As a Primary Care Provider (PCP), that’s exactly what I do. My healthcare team and I focus on who you are as an individual. Primary care is your healthcare homebase, a place where you can build connections with people who get to know you, and are ready to help navigate any health issues that come your way. No matter where life takes you, your PCP can be there for you - and help to solve your healthcare needs, ranging from simple concerns to complex issues. The main reason I specialized in Family Medicine was to be able to help people in all aspects of their health. After getting to know you, I have a much better idea of how to handle your 4th sore throat in the past 6 months. And I’ll be just as interested in helping when you go on to say, “can I talk to you about my trouble sleeping when I travel for work?”

At every visit, I make time to explain my medical reasoning and why its tailored to your specific needs. I love explaining to patients my thought process that led to a working diagnosis, the anatomy behind their symptoms, and what the most recent evidence-based recommendations are for their ailment. It just so happens that the word doctor comes from the Latin verb docēre - “to teach”. There is a lot of information about health coming your way, and I would love to help you sift through it.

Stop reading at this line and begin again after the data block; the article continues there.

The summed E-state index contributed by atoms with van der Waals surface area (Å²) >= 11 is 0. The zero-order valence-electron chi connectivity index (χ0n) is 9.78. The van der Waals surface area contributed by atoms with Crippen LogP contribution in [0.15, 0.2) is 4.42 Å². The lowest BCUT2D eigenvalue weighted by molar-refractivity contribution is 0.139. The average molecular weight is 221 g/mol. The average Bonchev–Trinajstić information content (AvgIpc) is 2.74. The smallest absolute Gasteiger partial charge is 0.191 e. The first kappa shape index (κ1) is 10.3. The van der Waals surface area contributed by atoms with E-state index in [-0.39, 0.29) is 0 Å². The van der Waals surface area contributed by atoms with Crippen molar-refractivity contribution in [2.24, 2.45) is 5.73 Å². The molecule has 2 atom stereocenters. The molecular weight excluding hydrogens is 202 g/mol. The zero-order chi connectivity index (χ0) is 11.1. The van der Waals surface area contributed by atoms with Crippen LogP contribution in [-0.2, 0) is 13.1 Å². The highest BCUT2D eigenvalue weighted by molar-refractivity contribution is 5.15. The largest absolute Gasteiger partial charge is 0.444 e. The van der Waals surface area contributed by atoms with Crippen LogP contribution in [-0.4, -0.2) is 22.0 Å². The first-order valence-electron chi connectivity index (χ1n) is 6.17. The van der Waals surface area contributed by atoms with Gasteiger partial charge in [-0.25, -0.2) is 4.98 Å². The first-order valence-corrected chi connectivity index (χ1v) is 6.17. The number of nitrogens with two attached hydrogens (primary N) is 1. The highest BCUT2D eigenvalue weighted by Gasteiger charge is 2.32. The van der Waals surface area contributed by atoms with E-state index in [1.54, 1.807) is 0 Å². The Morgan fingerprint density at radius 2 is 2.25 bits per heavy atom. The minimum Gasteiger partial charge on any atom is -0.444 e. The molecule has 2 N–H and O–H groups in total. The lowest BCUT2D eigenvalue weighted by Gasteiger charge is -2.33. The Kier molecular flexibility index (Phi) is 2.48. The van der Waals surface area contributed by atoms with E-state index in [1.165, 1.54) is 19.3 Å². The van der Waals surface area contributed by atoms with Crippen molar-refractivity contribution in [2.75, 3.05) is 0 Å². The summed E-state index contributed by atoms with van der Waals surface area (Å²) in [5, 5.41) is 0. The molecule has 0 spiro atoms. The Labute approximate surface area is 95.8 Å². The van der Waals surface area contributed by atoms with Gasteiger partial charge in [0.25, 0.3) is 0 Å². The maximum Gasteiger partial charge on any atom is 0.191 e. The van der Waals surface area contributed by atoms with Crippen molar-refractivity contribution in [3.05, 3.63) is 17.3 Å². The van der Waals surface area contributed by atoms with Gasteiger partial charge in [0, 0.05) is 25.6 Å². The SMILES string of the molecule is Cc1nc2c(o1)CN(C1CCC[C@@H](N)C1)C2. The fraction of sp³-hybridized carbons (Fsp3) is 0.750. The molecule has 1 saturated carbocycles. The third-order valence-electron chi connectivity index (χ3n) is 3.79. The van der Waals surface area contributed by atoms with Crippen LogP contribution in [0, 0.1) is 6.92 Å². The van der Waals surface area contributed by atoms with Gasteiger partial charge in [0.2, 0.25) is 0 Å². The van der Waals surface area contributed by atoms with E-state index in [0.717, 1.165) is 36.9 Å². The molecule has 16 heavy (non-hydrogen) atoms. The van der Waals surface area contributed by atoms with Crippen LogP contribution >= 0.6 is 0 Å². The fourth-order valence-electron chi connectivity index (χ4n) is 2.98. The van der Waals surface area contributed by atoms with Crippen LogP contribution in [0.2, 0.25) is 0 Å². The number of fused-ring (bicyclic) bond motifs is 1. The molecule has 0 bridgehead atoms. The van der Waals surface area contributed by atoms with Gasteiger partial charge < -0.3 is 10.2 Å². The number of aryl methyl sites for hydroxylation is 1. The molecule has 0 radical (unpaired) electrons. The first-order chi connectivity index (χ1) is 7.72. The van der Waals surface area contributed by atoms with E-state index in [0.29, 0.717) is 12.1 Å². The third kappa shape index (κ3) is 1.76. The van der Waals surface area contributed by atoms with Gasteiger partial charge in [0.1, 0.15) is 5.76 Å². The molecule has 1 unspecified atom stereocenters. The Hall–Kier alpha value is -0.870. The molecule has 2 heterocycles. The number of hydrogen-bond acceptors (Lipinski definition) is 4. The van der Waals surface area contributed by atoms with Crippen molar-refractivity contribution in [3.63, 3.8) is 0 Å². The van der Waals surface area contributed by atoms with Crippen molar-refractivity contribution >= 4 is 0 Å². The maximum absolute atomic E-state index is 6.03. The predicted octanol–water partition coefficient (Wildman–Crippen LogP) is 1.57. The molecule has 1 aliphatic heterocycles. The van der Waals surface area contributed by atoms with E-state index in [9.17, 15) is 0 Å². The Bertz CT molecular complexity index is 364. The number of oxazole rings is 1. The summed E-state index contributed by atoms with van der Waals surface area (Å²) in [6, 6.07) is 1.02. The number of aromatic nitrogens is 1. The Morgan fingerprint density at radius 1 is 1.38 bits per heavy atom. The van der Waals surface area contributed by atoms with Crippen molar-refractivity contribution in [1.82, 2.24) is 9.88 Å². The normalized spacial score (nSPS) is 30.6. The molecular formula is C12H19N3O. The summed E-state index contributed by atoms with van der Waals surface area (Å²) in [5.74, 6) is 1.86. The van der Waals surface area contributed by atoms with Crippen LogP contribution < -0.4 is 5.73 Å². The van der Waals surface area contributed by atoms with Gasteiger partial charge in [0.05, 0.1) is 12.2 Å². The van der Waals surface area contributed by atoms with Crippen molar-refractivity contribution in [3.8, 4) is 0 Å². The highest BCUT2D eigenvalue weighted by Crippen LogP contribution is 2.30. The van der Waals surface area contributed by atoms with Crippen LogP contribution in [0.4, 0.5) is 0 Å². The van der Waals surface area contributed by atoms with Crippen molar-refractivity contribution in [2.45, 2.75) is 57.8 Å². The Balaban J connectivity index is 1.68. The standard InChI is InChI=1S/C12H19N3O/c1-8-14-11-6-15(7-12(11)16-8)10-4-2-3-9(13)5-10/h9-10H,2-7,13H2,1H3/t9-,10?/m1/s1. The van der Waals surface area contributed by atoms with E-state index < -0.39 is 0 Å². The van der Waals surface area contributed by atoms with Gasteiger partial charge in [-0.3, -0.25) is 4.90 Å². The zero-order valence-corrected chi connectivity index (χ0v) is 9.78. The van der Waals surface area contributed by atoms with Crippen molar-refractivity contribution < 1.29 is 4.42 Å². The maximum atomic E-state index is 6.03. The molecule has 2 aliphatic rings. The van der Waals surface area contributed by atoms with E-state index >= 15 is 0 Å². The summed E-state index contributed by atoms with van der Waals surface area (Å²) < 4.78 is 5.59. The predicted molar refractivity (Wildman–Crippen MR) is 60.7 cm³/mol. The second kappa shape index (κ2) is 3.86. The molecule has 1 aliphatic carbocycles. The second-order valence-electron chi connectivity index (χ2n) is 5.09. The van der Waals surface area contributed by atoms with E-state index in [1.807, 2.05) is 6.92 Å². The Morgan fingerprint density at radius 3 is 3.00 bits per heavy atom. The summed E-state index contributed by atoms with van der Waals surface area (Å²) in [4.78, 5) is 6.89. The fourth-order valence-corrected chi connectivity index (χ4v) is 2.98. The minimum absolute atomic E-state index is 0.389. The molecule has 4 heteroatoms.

Urgent Care just doesn’t do that. Yes, it’s better than going to the ER with illnesses and injuries that are not life-threatening. Yes, many doctors’ offices are so full that you can’t get in for weeks or months. But Urgent Care is just that, quick and brief, and there’s no time for connecting with you. Not only that, but your Urgent Care visit may lead to an inappropriate treatment. A recent study found that retail clinics and Urgent Care prescribe more unnecessary antibiotics than any other setting. Antibiotic prescriptions won’t help a viral infection, and can cause harm through side effects and opening the door to bacterial resistance.¹